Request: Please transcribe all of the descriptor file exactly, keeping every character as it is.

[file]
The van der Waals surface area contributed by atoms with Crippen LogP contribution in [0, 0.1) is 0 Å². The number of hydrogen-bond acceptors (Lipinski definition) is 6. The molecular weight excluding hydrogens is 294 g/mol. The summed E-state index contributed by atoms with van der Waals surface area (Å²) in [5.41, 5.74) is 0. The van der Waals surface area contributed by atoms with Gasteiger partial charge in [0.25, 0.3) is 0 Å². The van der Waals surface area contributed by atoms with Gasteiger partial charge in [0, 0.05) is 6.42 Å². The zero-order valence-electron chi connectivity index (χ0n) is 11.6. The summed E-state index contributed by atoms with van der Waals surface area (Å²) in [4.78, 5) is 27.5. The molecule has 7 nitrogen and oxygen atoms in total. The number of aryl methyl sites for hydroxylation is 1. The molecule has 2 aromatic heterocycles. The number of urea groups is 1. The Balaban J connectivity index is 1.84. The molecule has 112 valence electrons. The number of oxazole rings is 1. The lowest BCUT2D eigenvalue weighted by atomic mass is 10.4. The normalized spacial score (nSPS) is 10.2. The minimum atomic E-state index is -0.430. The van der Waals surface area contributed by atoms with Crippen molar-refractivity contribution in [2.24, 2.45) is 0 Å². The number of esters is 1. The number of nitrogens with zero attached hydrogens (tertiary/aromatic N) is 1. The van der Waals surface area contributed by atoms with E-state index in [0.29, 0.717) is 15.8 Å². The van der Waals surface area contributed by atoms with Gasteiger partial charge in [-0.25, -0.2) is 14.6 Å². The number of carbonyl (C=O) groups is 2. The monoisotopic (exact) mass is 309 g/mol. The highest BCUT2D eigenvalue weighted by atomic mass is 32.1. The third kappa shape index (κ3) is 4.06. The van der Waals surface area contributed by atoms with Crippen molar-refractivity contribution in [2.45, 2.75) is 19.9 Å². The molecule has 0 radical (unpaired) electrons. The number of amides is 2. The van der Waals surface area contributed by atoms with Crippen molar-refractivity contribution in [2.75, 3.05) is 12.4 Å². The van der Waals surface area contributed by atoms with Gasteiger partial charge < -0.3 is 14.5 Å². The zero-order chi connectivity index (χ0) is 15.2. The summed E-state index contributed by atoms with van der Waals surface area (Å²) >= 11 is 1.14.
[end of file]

The van der Waals surface area contributed by atoms with Crippen LogP contribution in [0, 0.1) is 0 Å². The number of hydrogen-bond acceptors (Lipinski definition) is 6. The molecular weight excluding hydrogens is 294 g/mol. The summed E-state index contributed by atoms with van der Waals surface area (Å²) in [5.41, 5.74) is 0. The van der Waals surface area contributed by atoms with Gasteiger partial charge in [0.25, 0.3) is 0 Å². The van der Waals surface area contributed by atoms with Gasteiger partial charge in [0, 0.05) is 6.42 Å². The zero-order valence-electron chi connectivity index (χ0n) is 11.6. The summed E-state index contributed by atoms with van der Waals surface area (Å²) in [4.78, 5) is 27.5. The molecule has 7 nitrogen and oxygen atoms in total. The number of aryl methyl sites for hydroxylation is 1. The molecule has 2 aromatic heterocycles. The number of urea groups is 1. The Balaban J connectivity index is 1.84. The molecule has 112 valence electrons. The number of oxazole rings is 1. The lowest BCUT2D eigenvalue weighted by atomic mass is 10.4. The normalized spacial score (nSPS) is 10.2. The minimum atomic E-state index is -0.430. The van der Waals surface area contributed by atoms with Crippen molar-refractivity contribution in [2.24, 2.45) is 0 Å². The number of esters is 1. The number of nitrogens with zero attached hydrogens (tertiary/aromatic N) is 1. The van der Waals surface area contributed by atoms with E-state index in [0.29, 0.717) is 15.8 Å². The van der Waals surface area contributed by atoms with Gasteiger partial charge in [-0.25, -0.2) is 14.6 Å². The number of carbonyl (C=O) groups is 2. The monoisotopic (exact) mass is 309 g/mol. The highest BCUT2D eigenvalue weighted by atomic mass is 32.1. The third kappa shape index (κ3) is 4.06. The van der Waals surface area contributed by atoms with Crippen molar-refractivity contribution in [2.45, 2.75) is 19.9 Å². The molecule has 0 radical (unpaired) electrons. The number of amides is 2. The van der Waals surface area contributed by atoms with Crippen molar-refractivity contribution in [2.75, 3.05) is 12.4 Å². The van der Waals surface area contributed by atoms with Gasteiger partial charge < -0.3 is 14.5 Å². The zero-order chi connectivity index (χ0) is 15.2. The summed E-state index contributed by atoms with van der Waals surface area (Å²) >= 11 is 1.14.